• Simple substitution ciphers are easy to break. For example, the Caesar cipher with 25 letters admits any shift between 1 and 25, so it has 25 possible substitutions (or 26 if you allow the zero shift).

• One can easily try them all, one by one. The most general form of one-to-one substitution, not restricted to the shifts, can generate possible substitutions.

26! or 403,291,461,126,605, 635,584,000,000 And yet, ciphers based on one-to-one substitutions, also known as mono alphabetic ciphers, can be easily broken by frequency analysis.

As the development of digital computers and electronics helped in cryptanalysis, it made possible much more complex ciphers. Furthermore, computers allowed for the encryption of any kind of data representable in any binary format, unlike classical ciphers which only encrypted written language texts; this was new and significant.

Cryptography has become a widely used tool in communications, computer networks, and computer security generally. Some modern cryptographic techniques can only keep their keys secret if certain mathematical problems are intractable, such as the integer factorization or the discrete logarithm problems, so there are deep connections with abstract mathematics.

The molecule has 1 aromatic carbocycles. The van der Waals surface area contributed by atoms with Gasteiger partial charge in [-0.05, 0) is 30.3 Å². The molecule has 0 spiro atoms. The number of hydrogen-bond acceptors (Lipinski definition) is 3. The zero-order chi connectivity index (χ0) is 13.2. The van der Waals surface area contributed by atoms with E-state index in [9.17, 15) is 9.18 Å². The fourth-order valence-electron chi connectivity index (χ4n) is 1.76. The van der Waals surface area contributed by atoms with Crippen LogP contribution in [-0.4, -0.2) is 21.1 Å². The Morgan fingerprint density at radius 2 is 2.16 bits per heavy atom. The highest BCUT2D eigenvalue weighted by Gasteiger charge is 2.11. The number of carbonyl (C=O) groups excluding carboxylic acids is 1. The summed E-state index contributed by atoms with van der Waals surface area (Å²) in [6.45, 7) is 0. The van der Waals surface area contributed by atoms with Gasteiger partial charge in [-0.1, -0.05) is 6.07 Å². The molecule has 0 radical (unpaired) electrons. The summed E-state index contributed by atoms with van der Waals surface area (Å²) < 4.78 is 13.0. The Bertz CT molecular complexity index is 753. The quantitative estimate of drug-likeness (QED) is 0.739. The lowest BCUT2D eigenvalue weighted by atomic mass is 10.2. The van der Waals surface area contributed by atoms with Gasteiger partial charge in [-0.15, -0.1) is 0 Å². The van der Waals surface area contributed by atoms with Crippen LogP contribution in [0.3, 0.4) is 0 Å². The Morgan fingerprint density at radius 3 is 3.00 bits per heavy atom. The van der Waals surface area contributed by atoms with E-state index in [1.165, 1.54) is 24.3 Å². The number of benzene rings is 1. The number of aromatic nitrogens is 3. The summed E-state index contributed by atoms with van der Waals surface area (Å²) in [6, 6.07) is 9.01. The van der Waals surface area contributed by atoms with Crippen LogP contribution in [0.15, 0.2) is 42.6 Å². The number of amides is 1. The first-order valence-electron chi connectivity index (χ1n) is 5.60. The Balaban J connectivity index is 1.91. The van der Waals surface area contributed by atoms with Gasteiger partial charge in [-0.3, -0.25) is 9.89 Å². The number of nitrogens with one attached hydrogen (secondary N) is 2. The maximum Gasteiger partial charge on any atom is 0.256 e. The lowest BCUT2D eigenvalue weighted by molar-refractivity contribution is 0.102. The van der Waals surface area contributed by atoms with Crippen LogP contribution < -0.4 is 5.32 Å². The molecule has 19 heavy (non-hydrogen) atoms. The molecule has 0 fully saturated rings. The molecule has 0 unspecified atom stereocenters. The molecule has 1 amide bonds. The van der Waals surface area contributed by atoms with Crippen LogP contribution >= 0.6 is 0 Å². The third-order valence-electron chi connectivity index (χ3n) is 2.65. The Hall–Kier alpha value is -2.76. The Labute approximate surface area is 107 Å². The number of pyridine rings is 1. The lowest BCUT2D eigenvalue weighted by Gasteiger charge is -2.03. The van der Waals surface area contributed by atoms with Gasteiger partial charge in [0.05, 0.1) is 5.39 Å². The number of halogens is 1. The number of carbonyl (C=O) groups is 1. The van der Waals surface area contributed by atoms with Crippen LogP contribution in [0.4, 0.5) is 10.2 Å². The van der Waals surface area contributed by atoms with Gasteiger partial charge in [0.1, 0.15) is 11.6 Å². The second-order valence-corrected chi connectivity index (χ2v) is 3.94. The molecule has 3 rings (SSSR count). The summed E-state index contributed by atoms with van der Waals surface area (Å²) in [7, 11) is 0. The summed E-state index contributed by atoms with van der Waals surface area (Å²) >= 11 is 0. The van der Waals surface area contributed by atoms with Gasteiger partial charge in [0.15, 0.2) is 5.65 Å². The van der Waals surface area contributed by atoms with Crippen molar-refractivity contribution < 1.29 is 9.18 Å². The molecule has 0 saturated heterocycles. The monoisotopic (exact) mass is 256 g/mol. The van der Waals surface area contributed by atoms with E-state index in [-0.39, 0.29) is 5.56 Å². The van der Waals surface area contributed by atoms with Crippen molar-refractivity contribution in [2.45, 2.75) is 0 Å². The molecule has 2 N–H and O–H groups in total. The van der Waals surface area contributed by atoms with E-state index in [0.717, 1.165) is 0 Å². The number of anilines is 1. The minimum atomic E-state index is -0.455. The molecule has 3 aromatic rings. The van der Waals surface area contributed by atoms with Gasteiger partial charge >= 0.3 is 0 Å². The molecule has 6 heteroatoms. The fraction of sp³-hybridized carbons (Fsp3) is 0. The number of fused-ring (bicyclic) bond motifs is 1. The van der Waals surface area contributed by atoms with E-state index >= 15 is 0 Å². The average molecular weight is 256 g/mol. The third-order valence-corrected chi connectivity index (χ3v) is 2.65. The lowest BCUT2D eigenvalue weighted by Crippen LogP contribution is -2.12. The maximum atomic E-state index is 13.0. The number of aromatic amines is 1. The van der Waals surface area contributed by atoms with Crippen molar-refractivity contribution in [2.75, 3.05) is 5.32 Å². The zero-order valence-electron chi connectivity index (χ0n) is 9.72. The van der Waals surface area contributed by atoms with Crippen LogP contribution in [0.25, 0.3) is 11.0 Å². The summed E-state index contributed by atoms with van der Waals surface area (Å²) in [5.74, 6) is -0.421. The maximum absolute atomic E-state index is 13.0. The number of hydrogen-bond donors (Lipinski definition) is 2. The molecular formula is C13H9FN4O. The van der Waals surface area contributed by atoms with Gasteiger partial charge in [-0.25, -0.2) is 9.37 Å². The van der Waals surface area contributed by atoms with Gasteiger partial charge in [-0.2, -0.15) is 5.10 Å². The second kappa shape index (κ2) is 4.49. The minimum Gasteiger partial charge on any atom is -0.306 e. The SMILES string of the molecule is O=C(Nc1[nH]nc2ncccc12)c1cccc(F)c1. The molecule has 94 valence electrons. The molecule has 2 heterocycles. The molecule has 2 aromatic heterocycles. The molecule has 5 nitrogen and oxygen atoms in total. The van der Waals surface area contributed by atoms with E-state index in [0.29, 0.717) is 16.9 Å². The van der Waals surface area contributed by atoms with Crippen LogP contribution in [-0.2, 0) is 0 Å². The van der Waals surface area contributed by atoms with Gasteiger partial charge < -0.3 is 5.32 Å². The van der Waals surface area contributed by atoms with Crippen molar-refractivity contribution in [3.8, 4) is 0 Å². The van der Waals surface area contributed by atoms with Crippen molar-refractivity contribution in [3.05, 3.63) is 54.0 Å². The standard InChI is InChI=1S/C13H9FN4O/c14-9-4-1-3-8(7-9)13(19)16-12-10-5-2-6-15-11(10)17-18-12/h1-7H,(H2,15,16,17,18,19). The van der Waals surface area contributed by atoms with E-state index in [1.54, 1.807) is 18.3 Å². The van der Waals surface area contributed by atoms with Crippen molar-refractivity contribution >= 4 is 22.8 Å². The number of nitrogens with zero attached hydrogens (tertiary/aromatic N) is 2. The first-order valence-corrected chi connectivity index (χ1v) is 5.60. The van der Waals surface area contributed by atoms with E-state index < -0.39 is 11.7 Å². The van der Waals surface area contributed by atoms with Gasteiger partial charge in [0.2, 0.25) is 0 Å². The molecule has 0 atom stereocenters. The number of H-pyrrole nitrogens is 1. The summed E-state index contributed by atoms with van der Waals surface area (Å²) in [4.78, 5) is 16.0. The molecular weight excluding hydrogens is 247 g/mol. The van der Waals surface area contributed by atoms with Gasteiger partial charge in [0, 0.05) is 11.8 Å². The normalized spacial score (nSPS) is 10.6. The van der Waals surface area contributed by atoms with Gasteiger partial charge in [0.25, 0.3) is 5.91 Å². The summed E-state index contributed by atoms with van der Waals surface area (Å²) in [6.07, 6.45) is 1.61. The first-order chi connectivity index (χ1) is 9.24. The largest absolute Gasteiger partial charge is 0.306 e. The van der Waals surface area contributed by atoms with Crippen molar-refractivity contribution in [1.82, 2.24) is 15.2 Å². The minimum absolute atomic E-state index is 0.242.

It now makes extensive use of mathematics, including

statistics, abstract algebra, number theory, etc.

to understand this algorithm lets take an example

lets assume that our message is a single word CAGE from a set of alphabets A B C D E F G H I each alphabet is associated with a number starting from 1

A B C D E F G H I

1 2 3 4 5 6 7 8 9

Therefore the numerical representation of CAGE is 3175 the following slides shows the steps involved in coding this –

step 1: Choose any two primes .lets take 5 and 7

step 2: Multiply 2 numbers to get the module in this case it is 35

step 3: Calculate the p =(5-1)(7-1)=24

step 4: Choose a number x such that 1<x<p which is prime i.e. any 1 of(7,11,13,17,19,.....,) in this case 7 be the is the public key

step 5: Raise all the associated numbers to the power of public key 3^7 1^7 7^7 5^7

step 6: Divide each number in step 5 by the module in step 2 and note the remainders

Decrypting CAGE-3175

for decryption we need a private-key or decoder.

Step 1: Lets take the private key as 11

step 2: Repeat steps 5 and 6 and you will get the original numbers

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The art of protecting information by transforming it (encrypting it) into an unreadable format, called cipher text. Only those who possess a secret key can decipher (or decrypt) the message into plain text. Encrypted messages can sometimes be broken by cryptanalysis, also called codebreaking, although modern cryptography techniques are virtually unbreakable.

As the Internet and other forms of electronic communication become more prevalent, electronic security is becoming increasingly important. Cryptography is used to protect e-mail messages, credit card information, and corporate data. One of the most popular cryptography systems used on the Internet is Pretty Good Privacy because it's effective and free.